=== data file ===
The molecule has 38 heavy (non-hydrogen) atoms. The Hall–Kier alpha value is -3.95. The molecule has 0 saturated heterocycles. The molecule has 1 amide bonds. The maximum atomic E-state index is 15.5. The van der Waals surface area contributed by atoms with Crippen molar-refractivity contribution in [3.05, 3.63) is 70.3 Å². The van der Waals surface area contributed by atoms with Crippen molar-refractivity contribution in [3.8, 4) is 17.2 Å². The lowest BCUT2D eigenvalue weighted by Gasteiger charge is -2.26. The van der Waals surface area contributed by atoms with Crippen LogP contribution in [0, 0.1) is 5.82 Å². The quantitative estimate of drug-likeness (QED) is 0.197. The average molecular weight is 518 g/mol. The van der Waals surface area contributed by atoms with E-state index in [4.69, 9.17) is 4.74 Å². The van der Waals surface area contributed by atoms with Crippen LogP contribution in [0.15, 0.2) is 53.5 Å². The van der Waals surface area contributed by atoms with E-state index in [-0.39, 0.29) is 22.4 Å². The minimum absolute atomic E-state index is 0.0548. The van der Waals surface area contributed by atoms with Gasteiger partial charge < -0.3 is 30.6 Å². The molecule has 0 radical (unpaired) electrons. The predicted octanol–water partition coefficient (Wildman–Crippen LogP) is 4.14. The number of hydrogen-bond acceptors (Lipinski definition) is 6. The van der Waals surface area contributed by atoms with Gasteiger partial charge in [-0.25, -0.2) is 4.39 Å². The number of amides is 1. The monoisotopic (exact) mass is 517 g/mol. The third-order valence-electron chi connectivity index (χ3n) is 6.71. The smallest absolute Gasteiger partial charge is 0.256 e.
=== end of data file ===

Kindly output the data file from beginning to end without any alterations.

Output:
The molecule has 38 heavy (non-hydrogen) atoms. The Hall–Kier alpha value is -3.95. The molecule has 0 saturated heterocycles. The molecule has 1 amide bonds. The maximum atomic E-state index is 15.5. The van der Waals surface area contributed by atoms with Crippen molar-refractivity contribution in [3.05, 3.63) is 70.3 Å². The van der Waals surface area contributed by atoms with Crippen molar-refractivity contribution in [3.8, 4) is 17.2 Å². The lowest BCUT2D eigenvalue weighted by Gasteiger charge is -2.26. The van der Waals surface area contributed by atoms with Crippen LogP contribution in [0, 0.1) is 5.82 Å². The quantitative estimate of drug-likeness (QED) is 0.197. The average molecular weight is 518 g/mol. The van der Waals surface area contributed by atoms with E-state index in [4.69, 9.17) is 4.74 Å². The van der Waals surface area contributed by atoms with Crippen LogP contribution in [0.15, 0.2) is 53.5 Å². The van der Waals surface area contributed by atoms with E-state index in [-0.39, 0.29) is 22.4 Å². The minimum absolute atomic E-state index is 0.0548. The van der Waals surface area contributed by atoms with Gasteiger partial charge < -0.3 is 30.6 Å². The molecule has 0 radical (unpaired) electrons. The predicted octanol–water partition coefficient (Wildman–Crippen LogP) is 4.14. The number of hydrogen-bond acceptors (Lipinski definition) is 6. The van der Waals surface area contributed by atoms with Gasteiger partial charge in [-0.25, -0.2) is 4.39 Å². The number of amides is 1. The monoisotopic (exact) mass is 517 g/mol. The third-order valence-electron chi connectivity index (χ3n) is 6.71. The smallest absolute Gasteiger partial charge is 0.256 e.